Nah, unless you call Ebay local ;-)

It was shipped from a local source, but the seller is from China.

The cable belongs to a switch-mode power supply for a LED-strip. I became suspicious right away when I touched it: way too light, way to thin, too flexible... and the power-supply-side plug didn't fit right. Fortunately the LEDs appear to be fine and the power-supply is OK as well. Above 80% efficiency at medium load, and that stays the same even when pushed to almost 2x overload. It's got short-circuit protection as well ;-)

Complaining about the cable is not worth the trouble and fortunately I have enough of these in a box somewhere. However I'm certainly glad that I discovered that piece of crap.

And I do hope that building-code not only requires insulation testing, but also resistance testing of the wires. I wouldn't want to have stuff like that in my walls. Instant fire!

Regarding copper wires... I thought 16A required 1.5mm², but maybe that was solid core... Oh well.
« Last Edit: May 17, 2013, 10:43:12 pm by madworm »
 

Offline madires

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And I do hope that building-code not only requires insulation testing, but also resistance testing of the wires. I wouldn't want to have stuff like that in my walls. Instant fire!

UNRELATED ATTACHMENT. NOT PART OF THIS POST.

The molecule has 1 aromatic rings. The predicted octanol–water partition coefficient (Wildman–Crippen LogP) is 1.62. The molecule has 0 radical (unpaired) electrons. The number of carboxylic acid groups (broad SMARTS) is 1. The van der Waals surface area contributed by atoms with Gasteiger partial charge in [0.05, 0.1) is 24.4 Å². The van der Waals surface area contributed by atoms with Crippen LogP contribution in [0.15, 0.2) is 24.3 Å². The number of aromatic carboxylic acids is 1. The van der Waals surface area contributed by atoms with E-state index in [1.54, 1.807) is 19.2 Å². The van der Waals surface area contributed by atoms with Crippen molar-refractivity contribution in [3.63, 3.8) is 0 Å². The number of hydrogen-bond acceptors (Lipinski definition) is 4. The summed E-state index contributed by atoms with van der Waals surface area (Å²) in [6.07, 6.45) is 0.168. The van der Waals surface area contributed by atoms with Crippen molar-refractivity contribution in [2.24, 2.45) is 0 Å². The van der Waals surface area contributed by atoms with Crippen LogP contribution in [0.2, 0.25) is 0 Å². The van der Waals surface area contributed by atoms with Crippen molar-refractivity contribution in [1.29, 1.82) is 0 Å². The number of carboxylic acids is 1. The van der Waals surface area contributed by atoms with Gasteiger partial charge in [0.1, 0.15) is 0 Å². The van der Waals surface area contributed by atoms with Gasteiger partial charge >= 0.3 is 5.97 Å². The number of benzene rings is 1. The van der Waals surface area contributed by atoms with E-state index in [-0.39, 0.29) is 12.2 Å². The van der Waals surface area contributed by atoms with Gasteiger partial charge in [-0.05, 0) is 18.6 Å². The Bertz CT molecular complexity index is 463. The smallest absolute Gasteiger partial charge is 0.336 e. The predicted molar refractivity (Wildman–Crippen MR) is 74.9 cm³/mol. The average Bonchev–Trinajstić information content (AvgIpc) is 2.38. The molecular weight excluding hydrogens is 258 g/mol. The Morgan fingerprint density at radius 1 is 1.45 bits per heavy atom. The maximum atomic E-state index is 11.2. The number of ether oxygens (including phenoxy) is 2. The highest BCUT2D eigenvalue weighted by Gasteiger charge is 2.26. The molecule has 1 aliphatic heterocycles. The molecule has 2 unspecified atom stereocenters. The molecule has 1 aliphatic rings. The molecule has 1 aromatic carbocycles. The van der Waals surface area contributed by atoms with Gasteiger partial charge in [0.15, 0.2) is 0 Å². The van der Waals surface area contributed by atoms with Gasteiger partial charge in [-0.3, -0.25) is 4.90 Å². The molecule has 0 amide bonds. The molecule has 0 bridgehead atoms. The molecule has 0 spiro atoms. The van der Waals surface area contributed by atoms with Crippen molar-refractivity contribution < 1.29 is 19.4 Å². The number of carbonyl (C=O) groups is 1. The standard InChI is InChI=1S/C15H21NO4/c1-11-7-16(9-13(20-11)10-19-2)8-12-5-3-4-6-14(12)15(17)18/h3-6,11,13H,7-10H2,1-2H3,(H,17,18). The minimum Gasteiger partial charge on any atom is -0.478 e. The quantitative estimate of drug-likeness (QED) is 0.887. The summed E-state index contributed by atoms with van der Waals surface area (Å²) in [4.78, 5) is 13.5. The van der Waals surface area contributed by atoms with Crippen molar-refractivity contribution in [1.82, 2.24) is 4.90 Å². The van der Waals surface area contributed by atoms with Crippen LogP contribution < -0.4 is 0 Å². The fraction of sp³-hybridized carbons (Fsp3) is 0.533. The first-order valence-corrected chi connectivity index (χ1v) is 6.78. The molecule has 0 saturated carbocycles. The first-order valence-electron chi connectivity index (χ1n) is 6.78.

For house wiring you would use solid wire and not stranded wire.

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Regarding copper wires... I thought 16A required 1.5mm², but maybe that was solid core... Oh well.

Yep, and for long wires 2.5mm² (voltage drop).
 

Offline SeanB

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Building codes only require the use of type certified wire. If there is a problem you have to take it up with the supplier. Good idea not to buy house wiring on eBay then. For wiring in a wall there are factors for derating depending on cable, wall and conduit, the codes default to a worst case so you need 2.5mm here for a socket outlet and a 20A breaker, 1.5mm is for lighting with a 10A breaker. The older spec called for a 4mm cable for sockets, and 2.5mm for lighting. In all cases the length is limited to 30m as a maximum unless you go up a size or two.